Fashion Plates

Subject

Illustration

Title

Fashion Plates

Description

Fashion Plates

Fashion plates originated in the French court of Louis XIV during the last quarter of the seventeenth century. Hand-colored engraved prints, accompanied by brief descriptions, illustrated the latest styles worn by aristocratic men and women. Available through print sellers in Paris, fashion plates promoted French taste to an international clientele. Fashion plates grew into one of the most important resources for fashion news by the late eighteenth century.

Two Parisian print sellers, Jacques Esnauts and Michel Rapilly, expanded circulation of fashion plates in 1778. Their plates appeared in the publication La Galerie des Modes, along with portraits of French court members and detailed images of fashionable costumes. La Galerie des Modes ceased publication in 1787 just two years before the French Revolution. In 1794, Nicolaus Wilhelm von Heidelhoff, a Paris-trained engraver, began production of his Gallery of Fashion in London; it lasted until 1802. His exquisite hand-colored plates were often embellished with metallic paint. By the early nineteenth century, numerous French, English, and German periodicals also included fashion plates.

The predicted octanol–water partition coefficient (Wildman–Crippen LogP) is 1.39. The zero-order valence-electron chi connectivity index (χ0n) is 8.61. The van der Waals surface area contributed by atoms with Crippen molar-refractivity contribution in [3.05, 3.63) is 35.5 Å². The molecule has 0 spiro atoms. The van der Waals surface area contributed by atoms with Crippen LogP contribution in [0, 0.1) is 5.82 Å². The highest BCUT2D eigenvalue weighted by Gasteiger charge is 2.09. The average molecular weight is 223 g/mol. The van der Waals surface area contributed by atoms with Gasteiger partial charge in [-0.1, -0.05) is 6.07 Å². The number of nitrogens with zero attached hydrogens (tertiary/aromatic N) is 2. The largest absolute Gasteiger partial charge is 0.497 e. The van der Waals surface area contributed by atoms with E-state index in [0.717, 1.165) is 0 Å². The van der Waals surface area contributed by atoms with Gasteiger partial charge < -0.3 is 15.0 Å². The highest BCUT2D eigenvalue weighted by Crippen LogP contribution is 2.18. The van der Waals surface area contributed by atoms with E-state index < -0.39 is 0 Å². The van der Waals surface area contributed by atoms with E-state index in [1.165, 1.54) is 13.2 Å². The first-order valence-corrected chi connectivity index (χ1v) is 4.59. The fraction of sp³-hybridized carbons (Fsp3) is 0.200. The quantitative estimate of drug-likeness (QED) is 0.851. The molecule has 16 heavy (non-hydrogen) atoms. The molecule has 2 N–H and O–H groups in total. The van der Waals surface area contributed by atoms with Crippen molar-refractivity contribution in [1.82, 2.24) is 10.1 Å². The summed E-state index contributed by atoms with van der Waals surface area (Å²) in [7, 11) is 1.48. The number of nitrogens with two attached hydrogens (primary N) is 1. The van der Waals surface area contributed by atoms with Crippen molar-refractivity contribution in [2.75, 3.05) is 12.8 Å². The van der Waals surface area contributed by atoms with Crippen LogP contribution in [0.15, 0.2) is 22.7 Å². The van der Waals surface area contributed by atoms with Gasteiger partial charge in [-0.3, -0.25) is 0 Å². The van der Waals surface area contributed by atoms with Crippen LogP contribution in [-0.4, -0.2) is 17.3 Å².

In America, women eagerly sought information on the latest Paris fashions from monthly publications such as Godey’s Lady’s Book and La Belle Assemblée. From the inception of Louis B. Godey’s magazine in Philadelphia in 1830, until the late 1860s, Godey’s Lady’s Book was considered an institution and a leading authority on fashion. Initially focused on sentimental short stories, it occasionally added reproductions of French and English fashion plates.

Sarah Josepha Hale, a widow with five children, was hired as editor of Godey’s Lady’s Book in 1837. A devoted feminist and activist, Mrs. Hale’s many accomplishments included helping to found Vassar, one of the oldest women’s colleges in the United States, and urging the government to proclaim Thanksgiving a national holiday. Her influence on Godey’s Lady’s Book was seen almost immediately as she strove to shape it into a work that included literature, music, and fashion. Each month’s issue included a fashion plate with two or more figures dressed in the latest styles with a description of colors and fabrics. Mrs. Hale hired local artists to redraw fashion from European publications, simplifying them to fit American cultural ideals. Godey’s published house plans as well as recipes and designs for handiwork.

Interest in Godey’s Lady’s Book began to wane after the Civil War when industrialization brought an increase in urbanization and disposable income. Fashionable women began to seek more sophisticated looks presented in other periodicals such as Graham’s and Peterson’s. In 1877 Godey sold his publication, and despite new owners and a relocation to New York, the magazine ceased publication in 1898. Women’s magazines such as Harper’s Bazar (founded in 1867) and Vogue (founded in 1892) superseded the older publications, and they grew into influential sources of fashion news over the course of the twentieth century.

Today, fashion plates serve as valuable primary sources for the study of historic fashion. Once overlooked by art and design historians, steel-engraved and lithographed prints have come to be viewed as a form of decorative art on their own.